5.3.1 Organisational Rules
Organisational rules for clubs, workplaces, businesses, and institutions, apply to everyone in them; they are subordinate to national law.
They are the bottom level of an interconnected hierarchy of legal rules in the structure of this book. They can be considered as being either outside the scope of, or supplementary to, national law and its subsidiary variations. Sometimes, for example in the case of company rules, their purpose may be to provide a detailed interpretation of national law so that employees know what is permitted in a specific workplace context.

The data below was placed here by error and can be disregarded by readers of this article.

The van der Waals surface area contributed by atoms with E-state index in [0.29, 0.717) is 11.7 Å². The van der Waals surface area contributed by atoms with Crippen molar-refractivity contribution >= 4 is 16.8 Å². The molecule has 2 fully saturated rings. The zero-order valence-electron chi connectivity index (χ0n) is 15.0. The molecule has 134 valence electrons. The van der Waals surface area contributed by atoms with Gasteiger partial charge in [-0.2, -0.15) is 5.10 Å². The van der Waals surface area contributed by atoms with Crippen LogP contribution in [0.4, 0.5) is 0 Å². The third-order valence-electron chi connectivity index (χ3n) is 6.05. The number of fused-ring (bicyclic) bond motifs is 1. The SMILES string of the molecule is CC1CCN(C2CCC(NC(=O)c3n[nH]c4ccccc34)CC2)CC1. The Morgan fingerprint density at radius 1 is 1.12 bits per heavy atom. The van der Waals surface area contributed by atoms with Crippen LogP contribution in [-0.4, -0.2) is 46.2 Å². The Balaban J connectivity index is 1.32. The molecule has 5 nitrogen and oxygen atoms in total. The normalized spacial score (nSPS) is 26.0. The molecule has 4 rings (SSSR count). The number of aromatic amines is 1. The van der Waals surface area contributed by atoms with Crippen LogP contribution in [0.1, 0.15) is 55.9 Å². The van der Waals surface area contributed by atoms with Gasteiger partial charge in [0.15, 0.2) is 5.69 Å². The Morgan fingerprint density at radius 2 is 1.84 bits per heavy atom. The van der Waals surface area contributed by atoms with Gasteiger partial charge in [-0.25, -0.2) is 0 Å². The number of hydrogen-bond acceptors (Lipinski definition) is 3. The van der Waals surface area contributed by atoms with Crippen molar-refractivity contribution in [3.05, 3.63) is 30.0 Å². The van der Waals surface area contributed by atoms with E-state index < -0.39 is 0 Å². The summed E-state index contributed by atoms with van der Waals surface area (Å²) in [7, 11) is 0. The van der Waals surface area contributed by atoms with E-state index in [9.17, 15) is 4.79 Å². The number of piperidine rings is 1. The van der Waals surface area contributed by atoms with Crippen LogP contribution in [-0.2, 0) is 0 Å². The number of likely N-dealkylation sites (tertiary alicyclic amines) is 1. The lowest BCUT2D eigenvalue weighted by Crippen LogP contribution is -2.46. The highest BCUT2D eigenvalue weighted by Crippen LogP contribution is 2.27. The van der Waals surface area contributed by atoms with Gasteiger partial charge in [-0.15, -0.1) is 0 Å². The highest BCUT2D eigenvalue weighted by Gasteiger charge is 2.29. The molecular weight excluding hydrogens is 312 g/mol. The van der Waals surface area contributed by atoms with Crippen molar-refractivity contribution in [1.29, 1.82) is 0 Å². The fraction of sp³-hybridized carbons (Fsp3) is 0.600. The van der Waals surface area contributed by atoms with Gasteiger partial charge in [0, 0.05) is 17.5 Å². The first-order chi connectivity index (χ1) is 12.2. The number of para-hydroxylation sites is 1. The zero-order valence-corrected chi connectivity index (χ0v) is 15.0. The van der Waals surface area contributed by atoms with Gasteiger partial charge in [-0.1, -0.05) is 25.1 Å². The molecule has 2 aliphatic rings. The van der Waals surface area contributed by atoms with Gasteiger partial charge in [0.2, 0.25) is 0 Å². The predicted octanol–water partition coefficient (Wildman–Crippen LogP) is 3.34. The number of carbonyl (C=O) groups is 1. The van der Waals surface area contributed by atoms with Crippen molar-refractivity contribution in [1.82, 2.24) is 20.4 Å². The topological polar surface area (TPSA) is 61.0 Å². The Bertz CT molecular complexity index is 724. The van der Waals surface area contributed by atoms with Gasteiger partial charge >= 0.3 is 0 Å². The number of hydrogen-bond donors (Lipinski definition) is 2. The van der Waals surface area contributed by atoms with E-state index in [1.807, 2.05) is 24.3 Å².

A person joining any organisation, such as a club or a workplace, implicitly accepts the rules that apply to all its members. New members cannot assume that they will be able to negotiate changes to these rules – although there may be some flexibility, because organisations may wish to attract new members and people are free to leave if they want to.
Organisational rules are subordinate to national law. People’s rights are therefore protected – they have the right of appeal to the national legal system to overturn unfair rules. For example, America’s Equal Pay Act 1963 guarantees that women must be paid the same as men “for equal work on jobs the performance of which requires equal skill, effort, and responsibility, and which are performed under similar working conditions”.